Rural Women New Zealand is delighted to announce the winners of the RWNZ Enterprising Rural Women Award 2013, following an award ceremony at the opening of the Rural Women NZ national conference in Christchurch yesterday evening. Read More
Applications close 1 July for Rural Women NZ & Access Homehealth scholarship
Health professionals with an interest in the rural sector have just three weeks to apply for this year’s the Rural Women NZ & Access Homehealth scholarship, with a closing date of 1 July.
“This $3000 scholarship will be awarded to a health professional to help further his or her studies,” says Rural Women New Zealand National President, Liz Evans.
“Given our rural focus, we are particularly keen to support someone who has an interest in providing health or disability services in rural communities.”
Preference will be given to applicants who are studying at post-graduate level.
Last year the scholarship went to a rural practice nurse, Lynette Downie (pictured above) from Murupara, for post graduate study in Women’s Health through Otago University.
Applications close 1 July for Rural Women NZ & Access Homehealth scholarship Read More
Rural Women NZ members are being encouraged to stand for local government and District Health Boards in the local body elections being held in September.
We ran a workshop on this at our national conference in Christchurch in May, with presenters Geoff Evans, who is a Marlborough District Councillor, and John Ayling, the chair of Access Homehealth Ltd.
Nominations for the elections open in July and run for a month (exact dates dependent on legislation currently before Parliament -for details call 0800 922 822).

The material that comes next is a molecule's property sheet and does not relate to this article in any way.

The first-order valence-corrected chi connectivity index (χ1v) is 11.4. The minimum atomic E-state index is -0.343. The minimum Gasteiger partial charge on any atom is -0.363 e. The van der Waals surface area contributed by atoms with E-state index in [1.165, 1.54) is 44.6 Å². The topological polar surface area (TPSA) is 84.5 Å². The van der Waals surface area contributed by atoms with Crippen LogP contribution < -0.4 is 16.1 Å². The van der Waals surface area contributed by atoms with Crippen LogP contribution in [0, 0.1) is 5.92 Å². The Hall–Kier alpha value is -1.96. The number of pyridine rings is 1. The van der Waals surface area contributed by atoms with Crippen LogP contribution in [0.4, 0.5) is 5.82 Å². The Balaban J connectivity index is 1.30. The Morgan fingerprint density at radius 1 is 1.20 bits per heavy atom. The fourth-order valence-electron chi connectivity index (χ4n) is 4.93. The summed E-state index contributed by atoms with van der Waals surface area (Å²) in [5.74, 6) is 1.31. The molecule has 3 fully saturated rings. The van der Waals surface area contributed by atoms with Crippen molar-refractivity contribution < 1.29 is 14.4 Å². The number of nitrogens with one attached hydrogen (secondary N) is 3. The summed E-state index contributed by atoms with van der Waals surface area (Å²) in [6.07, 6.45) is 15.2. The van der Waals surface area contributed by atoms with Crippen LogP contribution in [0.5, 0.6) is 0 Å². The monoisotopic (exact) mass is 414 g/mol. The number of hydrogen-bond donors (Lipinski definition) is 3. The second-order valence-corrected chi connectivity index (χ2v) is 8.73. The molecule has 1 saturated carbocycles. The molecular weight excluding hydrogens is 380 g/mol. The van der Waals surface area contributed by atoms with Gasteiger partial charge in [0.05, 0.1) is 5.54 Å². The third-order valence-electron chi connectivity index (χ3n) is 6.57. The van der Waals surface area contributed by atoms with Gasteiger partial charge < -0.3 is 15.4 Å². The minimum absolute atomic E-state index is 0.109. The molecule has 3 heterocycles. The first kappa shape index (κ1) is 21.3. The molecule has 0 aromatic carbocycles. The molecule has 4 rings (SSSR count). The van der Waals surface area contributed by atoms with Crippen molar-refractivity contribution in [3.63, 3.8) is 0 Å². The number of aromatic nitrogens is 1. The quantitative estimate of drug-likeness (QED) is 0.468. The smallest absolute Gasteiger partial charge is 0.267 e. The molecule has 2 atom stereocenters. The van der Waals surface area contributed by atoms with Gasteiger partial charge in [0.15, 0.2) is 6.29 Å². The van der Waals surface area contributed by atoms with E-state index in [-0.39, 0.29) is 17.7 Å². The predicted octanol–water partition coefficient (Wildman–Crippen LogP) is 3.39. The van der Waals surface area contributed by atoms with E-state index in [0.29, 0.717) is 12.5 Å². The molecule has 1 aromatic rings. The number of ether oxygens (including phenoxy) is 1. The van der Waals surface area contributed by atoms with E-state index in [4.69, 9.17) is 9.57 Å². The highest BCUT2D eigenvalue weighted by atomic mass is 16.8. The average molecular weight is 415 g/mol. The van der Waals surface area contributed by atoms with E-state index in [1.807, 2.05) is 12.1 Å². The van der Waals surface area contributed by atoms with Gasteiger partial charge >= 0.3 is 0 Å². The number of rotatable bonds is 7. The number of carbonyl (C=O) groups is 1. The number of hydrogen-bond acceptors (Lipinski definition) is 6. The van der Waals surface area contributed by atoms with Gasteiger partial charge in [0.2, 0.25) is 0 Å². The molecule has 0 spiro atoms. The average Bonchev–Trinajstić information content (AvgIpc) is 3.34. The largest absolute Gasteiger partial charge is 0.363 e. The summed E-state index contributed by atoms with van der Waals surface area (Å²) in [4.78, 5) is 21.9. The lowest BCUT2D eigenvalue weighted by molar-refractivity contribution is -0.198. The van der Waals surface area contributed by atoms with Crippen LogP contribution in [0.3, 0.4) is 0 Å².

One of those who is going to put her hand up is Dr Olive Webb (pictured left).
A long standing member of Rural Women New Zealand, Dr Webb (ONZM) is contesting the mayoralty of Selwyn.
Dr Webb comes from farming stock. She grew up in the King Country and Waikato and has lived in Selwyn for 40 years. Dr Webb has had thirteen years on the Canterbury District Health Board, coupled with six years on the board of Rural Women NZ’s Access Homehealth Ltd.
Key issues for Dr Webb include community engagement, fiscal responsibility, water quality, and enhancing the smaller towns of the Selwyn district.
Dr Webb is a registered clinical psychologist and director of the Institute of Applied Human Services where she consults and coaches various organisations in New Zealand, Australia and the United States. She specialises in developing strategies and interventions that enable people with disabilities and people who are vulnerable to live ordinary lives. She has a proven track record in business success and is no stranger to implementing change in a large scale organisations.